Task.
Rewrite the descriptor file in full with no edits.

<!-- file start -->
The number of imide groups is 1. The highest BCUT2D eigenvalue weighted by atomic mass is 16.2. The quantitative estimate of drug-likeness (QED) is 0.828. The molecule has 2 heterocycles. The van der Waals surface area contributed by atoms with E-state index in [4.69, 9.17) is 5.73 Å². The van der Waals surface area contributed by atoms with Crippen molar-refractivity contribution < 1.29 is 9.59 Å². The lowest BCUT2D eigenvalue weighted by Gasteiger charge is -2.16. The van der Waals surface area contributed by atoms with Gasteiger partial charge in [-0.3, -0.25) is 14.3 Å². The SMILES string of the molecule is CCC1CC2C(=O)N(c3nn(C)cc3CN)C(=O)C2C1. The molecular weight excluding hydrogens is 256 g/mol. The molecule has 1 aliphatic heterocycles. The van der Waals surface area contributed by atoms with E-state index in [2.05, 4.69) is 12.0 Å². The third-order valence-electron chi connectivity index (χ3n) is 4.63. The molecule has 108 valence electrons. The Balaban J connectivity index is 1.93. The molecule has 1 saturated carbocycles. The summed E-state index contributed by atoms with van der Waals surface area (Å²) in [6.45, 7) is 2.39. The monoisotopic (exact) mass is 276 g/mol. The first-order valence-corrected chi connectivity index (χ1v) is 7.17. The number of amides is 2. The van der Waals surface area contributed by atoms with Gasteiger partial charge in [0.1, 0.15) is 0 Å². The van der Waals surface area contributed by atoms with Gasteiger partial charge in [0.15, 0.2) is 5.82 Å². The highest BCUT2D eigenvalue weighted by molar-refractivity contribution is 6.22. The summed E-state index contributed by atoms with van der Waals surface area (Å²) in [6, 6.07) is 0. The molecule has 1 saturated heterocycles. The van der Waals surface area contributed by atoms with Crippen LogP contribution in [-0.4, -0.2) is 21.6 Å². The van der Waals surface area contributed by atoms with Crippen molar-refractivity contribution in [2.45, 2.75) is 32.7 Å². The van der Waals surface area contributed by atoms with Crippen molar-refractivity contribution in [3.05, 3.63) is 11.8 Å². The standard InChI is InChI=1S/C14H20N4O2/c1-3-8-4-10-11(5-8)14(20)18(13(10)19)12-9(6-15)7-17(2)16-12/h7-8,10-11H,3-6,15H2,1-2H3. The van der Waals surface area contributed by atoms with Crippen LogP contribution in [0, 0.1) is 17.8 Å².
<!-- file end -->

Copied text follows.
The number of imide groups is 1. The highest BCUT2D eigenvalue weighted by atomic mass is 16.2. The quantitative estimate of drug-likeness (QED) is 0.828. The molecule has 2 heterocycles. The van der Waals surface area contributed by atoms with E-state index in [4.69, 9.17) is 5.73 Å². The van der Waals surface area contributed by atoms with Crippen molar-refractivity contribution < 1.29 is 9.59 Å². The lowest BCUT2D eigenvalue weighted by Gasteiger charge is -2.16. The van der Waals surface area contributed by atoms with Gasteiger partial charge in [-0.3, -0.25) is 14.3 Å². The SMILES string of the molecule is CCC1CC2C(=O)N(c3nn(C)cc3CN)C(=O)C2C1. The molecular weight excluding hydrogens is 256 g/mol. The molecule has 1 aliphatic heterocycles. The van der Waals surface area contributed by atoms with E-state index in [2.05, 4.69) is 12.0 Å². The third-order valence-electron chi connectivity index (χ3n) is 4.63. The molecule has 108 valence electrons. The Balaban J connectivity index is 1.93. The molecule has 1 saturated carbocycles. The summed E-state index contributed by atoms with van der Waals surface area (Å²) in [6.45, 7) is 2.39. The monoisotopic (exact) mass is 276 g/mol. The first-order valence-corrected chi connectivity index (χ1v) is 7.17. The number of amides is 2. The van der Waals surface area contributed by atoms with Gasteiger partial charge in [0.1, 0.15) is 0 Å². The van der Waals surface area contributed by atoms with Gasteiger partial charge in [0.15, 0.2) is 5.82 Å². The highest BCUT2D eigenvalue weighted by molar-refractivity contribution is 6.22. The summed E-state index contributed by atoms with van der Waals surface area (Å²) in [6, 6.07) is 0. The molecule has 1 saturated heterocycles. The van der Waals surface area contributed by atoms with Crippen LogP contribution in [-0.4, -0.2) is 21.6 Å². The van der Waals surface area contributed by atoms with Crippen molar-refractivity contribution in [2.45, 2.75) is 32.7 Å². The van der Waals surface area contributed by atoms with Crippen molar-refractivity contribution in [3.05, 3.63) is 11.8 Å². The standard InChI is InChI=1S/C14H20N4O2/c1-3-8-4-10-11(5-8)14(20)18(13(10)19)12-9(6-15)7-17(2)16-12/h7-8,10-11H,3-6,15H2,1-2H3. The van der Waals surface area contributed by atoms with Crippen LogP contribution in [0, 0.1) is 17.8 Å².